The problem is containing dark matter (elements that were neither within nor without the spec but the client assumed were going to be taken care of – “well, obviously we need to be able to export the orders to our accounting system”).
I am looking to take three approaches to optimizing the accuracy of the quotes. Firstly to minimize the number of non-essential questions (not to ask anything that doesn’t directly drive the price of the system – unless it is business questions that would drive the functionality required which is a separate discussion based around our Intent Driven Design methodology). The second is to simplify the process of asking all of the essential questions and the third is to auto-generate a very detailed quote and to explain that anything not documented is not included is not part of the project.
The starting point I am using is a feature model where every feature has an associated price. In fact, I am defining a feature as a piece of customer valued functionality that affects the price I will charge for a project. In that way the distinction between the feature modeler and the configurator is very clear – you use the feature modeler to build the quote and the configurator to capture additional requirements that don’t affect pricing after closing the project (why bother getting any information that doesn’t affect pricing pre-close?!). I am also clustering feature specification around areas (product pricing, shipping, sales tax, etc.) that have historically been the biggest time sinks as they were most prone to dark matter.
I have DSLs to describe objects, attributes, relationships, screens, actions, steps, lists, data types, validations and transformations. I am looking at using screens and objects to drive the pricing of projects meaning that if you want additional attributes or relationships I won’t charge extra, but for each custom object or additional screen there will be a per unit charge to approximate the additional cost and value provided.
In addition, feature will be associated with self-describing metadata, so if you buy a simple cms package it’ll describe all of the screens, objects, attributes and relationships (both required and optional) that are included to make it very clear what people are getting as part of the project. I find that a lot of the custom requirements for a project (maybe 60% for the average project) can be described in terms of these DSLs so we don’t need to spec them upfront, cutting the cost of quotations substantially.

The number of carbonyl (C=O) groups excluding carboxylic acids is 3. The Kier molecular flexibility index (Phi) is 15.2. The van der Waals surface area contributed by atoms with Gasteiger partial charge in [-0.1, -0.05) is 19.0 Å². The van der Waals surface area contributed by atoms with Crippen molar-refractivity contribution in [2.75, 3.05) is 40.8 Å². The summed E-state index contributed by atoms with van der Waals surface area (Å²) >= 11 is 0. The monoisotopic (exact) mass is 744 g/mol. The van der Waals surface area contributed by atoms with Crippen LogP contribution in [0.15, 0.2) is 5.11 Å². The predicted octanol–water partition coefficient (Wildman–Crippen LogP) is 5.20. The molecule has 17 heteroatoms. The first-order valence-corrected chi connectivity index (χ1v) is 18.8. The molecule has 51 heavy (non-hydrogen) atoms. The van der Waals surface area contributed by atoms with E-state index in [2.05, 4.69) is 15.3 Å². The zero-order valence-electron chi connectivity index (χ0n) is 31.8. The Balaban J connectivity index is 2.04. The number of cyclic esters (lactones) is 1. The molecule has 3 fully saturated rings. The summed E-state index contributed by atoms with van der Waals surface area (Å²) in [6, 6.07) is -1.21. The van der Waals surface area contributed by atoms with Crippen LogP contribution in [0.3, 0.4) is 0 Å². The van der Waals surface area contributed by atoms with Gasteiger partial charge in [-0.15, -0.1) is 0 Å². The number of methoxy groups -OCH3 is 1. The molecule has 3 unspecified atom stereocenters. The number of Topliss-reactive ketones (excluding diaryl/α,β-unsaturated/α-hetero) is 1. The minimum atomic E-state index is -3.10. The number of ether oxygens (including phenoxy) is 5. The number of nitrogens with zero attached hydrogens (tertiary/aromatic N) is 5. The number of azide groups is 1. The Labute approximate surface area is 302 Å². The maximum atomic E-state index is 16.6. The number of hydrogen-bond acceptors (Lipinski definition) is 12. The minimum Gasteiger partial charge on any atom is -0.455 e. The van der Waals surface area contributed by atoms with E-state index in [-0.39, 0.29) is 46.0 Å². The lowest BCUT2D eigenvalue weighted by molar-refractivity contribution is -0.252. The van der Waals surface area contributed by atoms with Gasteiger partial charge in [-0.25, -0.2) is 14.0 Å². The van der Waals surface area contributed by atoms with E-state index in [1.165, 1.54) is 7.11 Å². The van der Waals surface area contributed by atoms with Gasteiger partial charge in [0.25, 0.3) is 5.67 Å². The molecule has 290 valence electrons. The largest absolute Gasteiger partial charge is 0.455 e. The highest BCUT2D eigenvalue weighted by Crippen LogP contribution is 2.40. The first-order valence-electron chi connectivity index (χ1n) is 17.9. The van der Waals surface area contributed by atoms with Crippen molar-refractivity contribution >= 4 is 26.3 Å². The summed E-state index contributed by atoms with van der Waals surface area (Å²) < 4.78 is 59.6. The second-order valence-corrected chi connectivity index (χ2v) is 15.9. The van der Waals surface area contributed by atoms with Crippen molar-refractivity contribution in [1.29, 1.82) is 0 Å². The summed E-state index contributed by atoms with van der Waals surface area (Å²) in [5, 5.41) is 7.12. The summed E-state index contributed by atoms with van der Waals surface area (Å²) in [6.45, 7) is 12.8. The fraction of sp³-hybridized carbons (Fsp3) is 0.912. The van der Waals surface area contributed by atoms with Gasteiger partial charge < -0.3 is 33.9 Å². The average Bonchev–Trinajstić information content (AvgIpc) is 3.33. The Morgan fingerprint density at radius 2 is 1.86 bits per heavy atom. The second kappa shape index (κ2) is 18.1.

However, there are all kinds of custom functional requirements that don’t fit within these requirements. My initial though is to quote most projects based on feature model plus custom screens, imports, exports, reports and objects and then to ask for anything else that needs to be custom, manually specifying and pricing each additional piece of custom functionality. It doesn’t completely automate the process of quoting customized projects, but as we get custom classes of requirements repeatedly we can either turn them into standard features or new DSLs (perhaps for describing workflow features or notifications) with either no cost or standardized per unit pricing models so that over time a higher proportion of the functionality our clients require will be quotable by our resellers, cutting down our cost per quote and improving the responsiveness of our pricing system.
Anyone else playing with a combination of feature models and DSLs to automate the pricing for features (in the case of DSLs) and classes of functionality (in the case of DSL)?
Of course, there will continue to be plenty of pricing problems this won’t solve, but it seems to me that a combination of granular feature modeling along with DSL “per statement” pricing (per object, per screen, per report, etc.) with well defined rules for what comprises a valid statement in each DSL (if you can’t describe it in the language, you have a custom requirement that needs a custom price) is at least a good first order approximation for functional based pricing. This does NOT include the cost of services (graphic design, copywriting, market consulting, training, usability testing, etc.) but we tend to outsource such functions or let our resellers undertake them (professional services don’t scale as well as software sales) so that isn’t really a requirement of the functional pricing model, and while non-functional requirements can substantially affect pricing, we find that most of our clients aren’t willing to pay the additional costs required for custom guaranteed non-functional requirements (latency, simultaneous users, etc.) other than perhaps for browser compatibility which again isn’t something we deal with as our resellers or partners handle HTML templating.